Waiting for the Elevator

Jane and I were headed to a metro station that we had not been to before. As we waited across the street, I studied the area. There did not appear to be the usual large multi-escalator entrance. Instead there was a small elevator door tucked away in a bit of an obscured corner. I watched as small crowds waited for the elevator. Around the corner of the elevator, facing the street, was a young heavily tattooed man sweating and lounging on the ground. He was not wearing a shirt and was stretched out on his side with his head propped up on his hand. Above him was a cardboard sign like street beggars might have. Hand lettered on the sign were these words: “A good lay for too little pay.”

Surely that doesn’t mean what it sounds to me like it means. I wondered about the man but he didn’t appear to be bothering the people waiting for the elevator. By the time we crossed the street, however, everyone else had made it down to the station. I pushed the button to request the elevator and waited. A few feet away, there was a painted panda statue. I told Jane to stay put and walked over to take its picture.


As I walked back, the man looked up at me. “How many pictures of that did you take?” he asked.

“Three,” I replied. “It’s a big enough memory card that I’m not too worried about it.”

He looked at my camera bag and I began to get a bit nervous. I returned to Jane and pushed the button again. Surely there’s too many people about for him to try anything… then again, this corner is a little bit hidden. About then, I saw him stand up. I glanced at Jane and wondered what I should do. He leaned against the corner of the elevator and looked me over.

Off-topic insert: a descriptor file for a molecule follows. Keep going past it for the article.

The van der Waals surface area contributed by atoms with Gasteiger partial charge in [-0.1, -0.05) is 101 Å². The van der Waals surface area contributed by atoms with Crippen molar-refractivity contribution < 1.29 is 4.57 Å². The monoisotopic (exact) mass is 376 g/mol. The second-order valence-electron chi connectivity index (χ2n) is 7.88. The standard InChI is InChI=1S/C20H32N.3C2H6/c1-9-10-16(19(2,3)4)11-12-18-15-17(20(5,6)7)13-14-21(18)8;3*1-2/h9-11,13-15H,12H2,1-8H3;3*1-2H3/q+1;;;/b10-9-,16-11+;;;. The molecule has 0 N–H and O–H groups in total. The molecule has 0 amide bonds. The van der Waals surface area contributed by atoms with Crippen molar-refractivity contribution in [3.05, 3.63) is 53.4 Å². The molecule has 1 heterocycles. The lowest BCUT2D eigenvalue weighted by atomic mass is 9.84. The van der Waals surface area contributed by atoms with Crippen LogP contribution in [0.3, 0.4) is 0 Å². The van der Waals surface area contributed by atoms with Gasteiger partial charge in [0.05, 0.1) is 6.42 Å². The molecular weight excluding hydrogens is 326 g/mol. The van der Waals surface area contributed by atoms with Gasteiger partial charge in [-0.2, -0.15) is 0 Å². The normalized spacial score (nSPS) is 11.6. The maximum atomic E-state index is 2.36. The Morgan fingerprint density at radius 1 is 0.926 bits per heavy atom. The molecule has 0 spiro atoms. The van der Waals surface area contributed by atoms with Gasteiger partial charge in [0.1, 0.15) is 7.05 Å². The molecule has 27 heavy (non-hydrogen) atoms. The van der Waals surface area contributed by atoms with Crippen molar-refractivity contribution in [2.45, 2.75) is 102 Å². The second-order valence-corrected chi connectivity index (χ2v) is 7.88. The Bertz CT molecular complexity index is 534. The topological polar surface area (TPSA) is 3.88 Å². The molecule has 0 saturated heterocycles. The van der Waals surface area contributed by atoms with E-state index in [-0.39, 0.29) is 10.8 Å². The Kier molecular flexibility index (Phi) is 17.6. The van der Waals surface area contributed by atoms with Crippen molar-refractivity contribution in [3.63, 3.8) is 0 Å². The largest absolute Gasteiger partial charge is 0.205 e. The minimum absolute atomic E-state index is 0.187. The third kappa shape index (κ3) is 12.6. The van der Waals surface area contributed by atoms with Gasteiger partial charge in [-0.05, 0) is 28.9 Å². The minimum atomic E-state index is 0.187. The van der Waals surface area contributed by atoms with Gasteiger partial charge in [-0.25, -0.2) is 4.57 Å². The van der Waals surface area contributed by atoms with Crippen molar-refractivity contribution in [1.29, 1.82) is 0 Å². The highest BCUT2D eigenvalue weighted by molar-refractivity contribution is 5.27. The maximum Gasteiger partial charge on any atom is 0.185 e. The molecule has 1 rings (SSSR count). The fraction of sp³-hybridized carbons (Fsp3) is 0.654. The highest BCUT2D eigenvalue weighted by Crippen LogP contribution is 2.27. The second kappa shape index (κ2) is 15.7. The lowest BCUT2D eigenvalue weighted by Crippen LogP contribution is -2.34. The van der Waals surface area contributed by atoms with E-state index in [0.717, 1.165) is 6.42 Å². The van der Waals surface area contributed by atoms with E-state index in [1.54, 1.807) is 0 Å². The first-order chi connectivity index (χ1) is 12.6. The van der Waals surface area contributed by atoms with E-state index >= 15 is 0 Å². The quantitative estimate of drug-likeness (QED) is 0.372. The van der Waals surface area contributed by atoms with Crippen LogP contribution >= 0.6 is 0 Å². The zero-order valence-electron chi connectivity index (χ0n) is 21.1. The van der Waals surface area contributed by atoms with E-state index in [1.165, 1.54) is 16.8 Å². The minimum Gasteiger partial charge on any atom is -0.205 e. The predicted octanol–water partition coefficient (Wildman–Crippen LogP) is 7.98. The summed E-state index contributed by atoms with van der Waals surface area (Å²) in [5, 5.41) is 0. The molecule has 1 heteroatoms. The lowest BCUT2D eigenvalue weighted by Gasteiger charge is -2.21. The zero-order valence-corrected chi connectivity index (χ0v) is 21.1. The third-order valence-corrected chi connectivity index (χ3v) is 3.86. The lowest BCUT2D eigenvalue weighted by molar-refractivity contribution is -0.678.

“Excuse me,” he said, “I find myself attracted to you. Are you attracted to me?”

My mind descended into a cold calm as I considered my options. Ignoring him did not seem like an option. A gentle demur did not seem likely to end the discussion. A polite affirmative would undoubtedly bring on further advances. I felt that a negative response, no matter how politely put, might anger him.

“I’m married,” I said in a firm voice, looking him in the eye, “I don’t make it a habit to discuss who I am or am not attracted to.”

Silence hung between us as he parsed what I said. He finally asked, “Did you just tell me to f**k off?”

The possibility of danger was still present in my mind but I did not feel particularly afraid. “I suppose so,” I answered, “but in a nicer way.”

With that, he returned to his lounging location. I pushed the elevator button a couple more times. Jane turned to me with her eyes as wide as saucers. I began to consider whether we should leave the area. But the nearest metro station was a mile away, uphill. Soon an older gentleman approached. Finally, we had company.

“Does this go to the museum?” he asked.

“This is an elevator to the metro station. Where are you trying to go?”

“Oh. I was told the zoo was this way.”

“Ahh,” I said, “You want to go on up the road. It’s that way.” And with that, our sane, likely safe companion thanked me and headed in the direction I pointed, leaving me alone with my twelve-year-old daughter and a mildly threatening man.

Before I could decide how much attention to pay to my concerns, a large, strong-looking man arrived. What I wanted to say was, “Hello! You look big and strong. Will you be my protector? That guy over there is making me nervous.” Instead, I struck up the conversation with, “I’m starting to doubt the elevator is ever going to come.”

With that, we began to discuss the elevator and the weather and we enjoyed each other’s company until the elevator took us down to the metro and we parted ways. Jane and I sat down on a bench, looked at each other, and laughed.